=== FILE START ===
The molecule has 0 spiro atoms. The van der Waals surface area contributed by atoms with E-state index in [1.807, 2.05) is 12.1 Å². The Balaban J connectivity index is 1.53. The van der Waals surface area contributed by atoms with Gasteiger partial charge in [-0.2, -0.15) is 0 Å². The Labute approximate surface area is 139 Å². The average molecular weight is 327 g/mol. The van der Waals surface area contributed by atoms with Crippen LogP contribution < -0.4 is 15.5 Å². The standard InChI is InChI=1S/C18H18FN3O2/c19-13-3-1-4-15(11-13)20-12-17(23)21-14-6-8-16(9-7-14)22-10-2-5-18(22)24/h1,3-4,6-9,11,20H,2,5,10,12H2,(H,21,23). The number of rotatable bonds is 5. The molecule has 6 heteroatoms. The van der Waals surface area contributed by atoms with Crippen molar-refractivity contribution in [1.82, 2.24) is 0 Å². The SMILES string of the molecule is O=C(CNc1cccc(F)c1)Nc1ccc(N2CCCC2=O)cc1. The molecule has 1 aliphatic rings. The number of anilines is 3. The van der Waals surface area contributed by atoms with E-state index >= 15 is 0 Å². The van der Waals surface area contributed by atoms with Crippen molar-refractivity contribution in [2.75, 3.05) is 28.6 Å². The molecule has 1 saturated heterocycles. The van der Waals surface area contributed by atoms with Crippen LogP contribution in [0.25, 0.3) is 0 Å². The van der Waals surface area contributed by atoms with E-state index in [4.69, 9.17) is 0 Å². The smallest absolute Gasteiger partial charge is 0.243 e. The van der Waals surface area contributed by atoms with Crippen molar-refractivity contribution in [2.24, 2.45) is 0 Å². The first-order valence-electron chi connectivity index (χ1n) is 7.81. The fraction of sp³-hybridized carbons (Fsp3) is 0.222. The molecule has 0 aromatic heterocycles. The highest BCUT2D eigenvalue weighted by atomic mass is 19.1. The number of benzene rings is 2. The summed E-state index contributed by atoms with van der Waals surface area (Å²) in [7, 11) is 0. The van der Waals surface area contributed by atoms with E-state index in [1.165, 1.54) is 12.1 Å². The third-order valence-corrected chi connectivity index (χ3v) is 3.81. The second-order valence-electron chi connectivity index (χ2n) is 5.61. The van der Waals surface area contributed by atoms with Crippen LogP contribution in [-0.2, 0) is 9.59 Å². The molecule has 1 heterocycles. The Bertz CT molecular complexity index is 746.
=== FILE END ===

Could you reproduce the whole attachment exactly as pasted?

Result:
The molecule has 0 spiro atoms. The van der Waals surface area contributed by atoms with E-state index in [1.807, 2.05) is 12.1 Å². The Balaban J connectivity index is 1.53. The van der Waals surface area contributed by atoms with Gasteiger partial charge in [-0.2, -0.15) is 0 Å². The Labute approximate surface area is 139 Å². The average molecular weight is 327 g/mol. The van der Waals surface area contributed by atoms with Crippen LogP contribution < -0.4 is 15.5 Å². The standard InChI is InChI=1S/C18H18FN3O2/c19-13-3-1-4-15(11-13)20-12-17(23)21-14-6-8-16(9-7-14)22-10-2-5-18(22)24/h1,3-4,6-9,11,20H,2,5,10,12H2,(H,21,23). The number of rotatable bonds is 5. The molecule has 6 heteroatoms. The van der Waals surface area contributed by atoms with Crippen molar-refractivity contribution in [1.82, 2.24) is 0 Å². The SMILES string of the molecule is O=C(CNc1cccc(F)c1)Nc1ccc(N2CCCC2=O)cc1. The molecule has 1 aliphatic rings. The number of anilines is 3. The van der Waals surface area contributed by atoms with E-state index >= 15 is 0 Å². The van der Waals surface area contributed by atoms with Crippen molar-refractivity contribution in [2.75, 3.05) is 28.6 Å². The molecule has 1 saturated heterocycles. The van der Waals surface area contributed by atoms with Crippen LogP contribution in [0.25, 0.3) is 0 Å². The van der Waals surface area contributed by atoms with E-state index in [4.69, 9.17) is 0 Å². The smallest absolute Gasteiger partial charge is 0.243 e. The van der Waals surface area contributed by atoms with Crippen molar-refractivity contribution in [2.24, 2.45) is 0 Å². The first-order valence-electron chi connectivity index (χ1n) is 7.81. The fraction of sp³-hybridized carbons (Fsp3) is 0.222. The molecule has 0 aromatic heterocycles. The highest BCUT2D eigenvalue weighted by atomic mass is 19.1. The number of benzene rings is 2. The summed E-state index contributed by atoms with van der Waals surface area (Å²) in [7, 11) is 0. The van der Waals surface area contributed by atoms with E-state index in [1.165, 1.54) is 12.1 Å². The third-order valence-corrected chi connectivity index (χ3v) is 3.81. The second-order valence-electron chi connectivity index (χ2n) is 5.61. The van der Waals surface area contributed by atoms with Crippen LogP contribution in [-0.2, 0) is 9.59 Å². The molecule has 1 heterocycles. The Bertz CT molecular complexity index is 746.